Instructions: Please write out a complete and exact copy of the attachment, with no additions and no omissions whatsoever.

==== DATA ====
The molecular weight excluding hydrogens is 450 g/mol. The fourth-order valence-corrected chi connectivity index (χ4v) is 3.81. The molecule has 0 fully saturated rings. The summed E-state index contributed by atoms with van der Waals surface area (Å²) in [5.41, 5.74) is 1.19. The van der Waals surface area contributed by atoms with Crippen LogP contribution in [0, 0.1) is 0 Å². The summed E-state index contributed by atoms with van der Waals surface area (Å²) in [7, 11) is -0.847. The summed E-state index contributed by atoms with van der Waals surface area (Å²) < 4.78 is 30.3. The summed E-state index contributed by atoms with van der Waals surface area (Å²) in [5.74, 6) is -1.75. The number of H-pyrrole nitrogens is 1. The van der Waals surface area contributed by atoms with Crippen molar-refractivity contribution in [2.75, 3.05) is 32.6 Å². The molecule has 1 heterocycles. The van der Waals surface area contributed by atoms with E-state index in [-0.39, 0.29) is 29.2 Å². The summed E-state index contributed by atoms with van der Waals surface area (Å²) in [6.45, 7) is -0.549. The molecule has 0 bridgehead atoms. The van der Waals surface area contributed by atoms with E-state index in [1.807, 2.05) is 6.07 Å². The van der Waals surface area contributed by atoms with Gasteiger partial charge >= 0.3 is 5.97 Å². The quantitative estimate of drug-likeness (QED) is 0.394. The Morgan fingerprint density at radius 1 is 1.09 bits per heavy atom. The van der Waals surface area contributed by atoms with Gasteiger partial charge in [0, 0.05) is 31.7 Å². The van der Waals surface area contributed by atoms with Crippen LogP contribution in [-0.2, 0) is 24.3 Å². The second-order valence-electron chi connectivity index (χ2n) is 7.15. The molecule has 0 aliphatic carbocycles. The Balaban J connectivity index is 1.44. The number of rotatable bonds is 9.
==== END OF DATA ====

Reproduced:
The molecular weight excluding hydrogens is 450 g/mol. The fourth-order valence-corrected chi connectivity index (χ4v) is 3.81. The molecule has 0 fully saturated rings. The summed E-state index contributed by atoms with van der Waals surface area (Å²) in [5.41, 5.74) is 1.19. The van der Waals surface area contributed by atoms with Crippen LogP contribution in [0, 0.1) is 0 Å². The summed E-state index contributed by atoms with van der Waals surface area (Å²) in [7, 11) is -0.847. The summed E-state index contributed by atoms with van der Waals surface area (Å²) < 4.78 is 30.3. The summed E-state index contributed by atoms with van der Waals surface area (Å²) in [5.74, 6) is -1.75. The number of H-pyrrole nitrogens is 1. The van der Waals surface area contributed by atoms with Crippen molar-refractivity contribution in [2.75, 3.05) is 32.6 Å². The molecule has 1 heterocycles. The van der Waals surface area contributed by atoms with E-state index in [-0.39, 0.29) is 29.2 Å². The summed E-state index contributed by atoms with van der Waals surface area (Å²) in [6.45, 7) is -0.549. The molecule has 0 bridgehead atoms. The van der Waals surface area contributed by atoms with E-state index in [1.807, 2.05) is 6.07 Å². The van der Waals surface area contributed by atoms with Gasteiger partial charge >= 0.3 is 5.97 Å². The quantitative estimate of drug-likeness (QED) is 0.394. The Morgan fingerprint density at radius 1 is 1.09 bits per heavy atom. The van der Waals surface area contributed by atoms with Gasteiger partial charge in [0, 0.05) is 31.7 Å². The van der Waals surface area contributed by atoms with Crippen LogP contribution in [-0.2, 0) is 24.3 Å². The second-order valence-electron chi connectivity index (χ2n) is 7.15. The molecule has 0 aliphatic carbocycles. The Balaban J connectivity index is 1.44. The number of rotatable bonds is 9.